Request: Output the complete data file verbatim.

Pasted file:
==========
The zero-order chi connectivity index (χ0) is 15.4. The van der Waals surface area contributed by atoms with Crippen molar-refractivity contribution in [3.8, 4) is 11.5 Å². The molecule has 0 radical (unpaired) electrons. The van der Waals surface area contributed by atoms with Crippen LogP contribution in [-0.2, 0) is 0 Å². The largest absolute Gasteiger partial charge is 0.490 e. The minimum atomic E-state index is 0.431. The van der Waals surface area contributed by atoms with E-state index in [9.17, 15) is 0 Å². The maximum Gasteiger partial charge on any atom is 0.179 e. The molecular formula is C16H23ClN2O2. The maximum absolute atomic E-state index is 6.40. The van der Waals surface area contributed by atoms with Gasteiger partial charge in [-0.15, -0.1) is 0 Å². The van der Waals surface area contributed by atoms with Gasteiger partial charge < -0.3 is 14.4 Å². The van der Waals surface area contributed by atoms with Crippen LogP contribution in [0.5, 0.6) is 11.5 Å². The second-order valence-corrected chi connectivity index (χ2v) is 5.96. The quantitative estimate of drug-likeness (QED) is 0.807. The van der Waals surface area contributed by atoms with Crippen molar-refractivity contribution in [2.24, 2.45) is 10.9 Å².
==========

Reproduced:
The zero-order chi connectivity index (χ0) is 15.4. The van der Waals surface area contributed by atoms with Crippen molar-refractivity contribution in [3.8, 4) is 11.5 Å². The molecule has 0 radical (unpaired) electrons. The van der Waals surface area contributed by atoms with Crippen LogP contribution in [-0.2, 0) is 0 Å². The largest absolute Gasteiger partial charge is 0.490 e. The minimum atomic E-state index is 0.431. The van der Waals surface area contributed by atoms with E-state index in [9.17, 15) is 0 Å². The maximum Gasteiger partial charge on any atom is 0.179 e. The molecular formula is C16H23ClN2O2. The maximum absolute atomic E-state index is 6.40. The van der Waals surface area contributed by atoms with Gasteiger partial charge in [-0.15, -0.1) is 0 Å². The van der Waals surface area contributed by atoms with Gasteiger partial charge < -0.3 is 14.4 Å². The van der Waals surface area contributed by atoms with Crippen LogP contribution in [0.5, 0.6) is 11.5 Å². The second-order valence-corrected chi connectivity index (χ2v) is 5.96. The quantitative estimate of drug-likeness (QED) is 0.807. The van der Waals surface area contributed by atoms with Crippen molar-refractivity contribution in [2.24, 2.45) is 10.9 Å².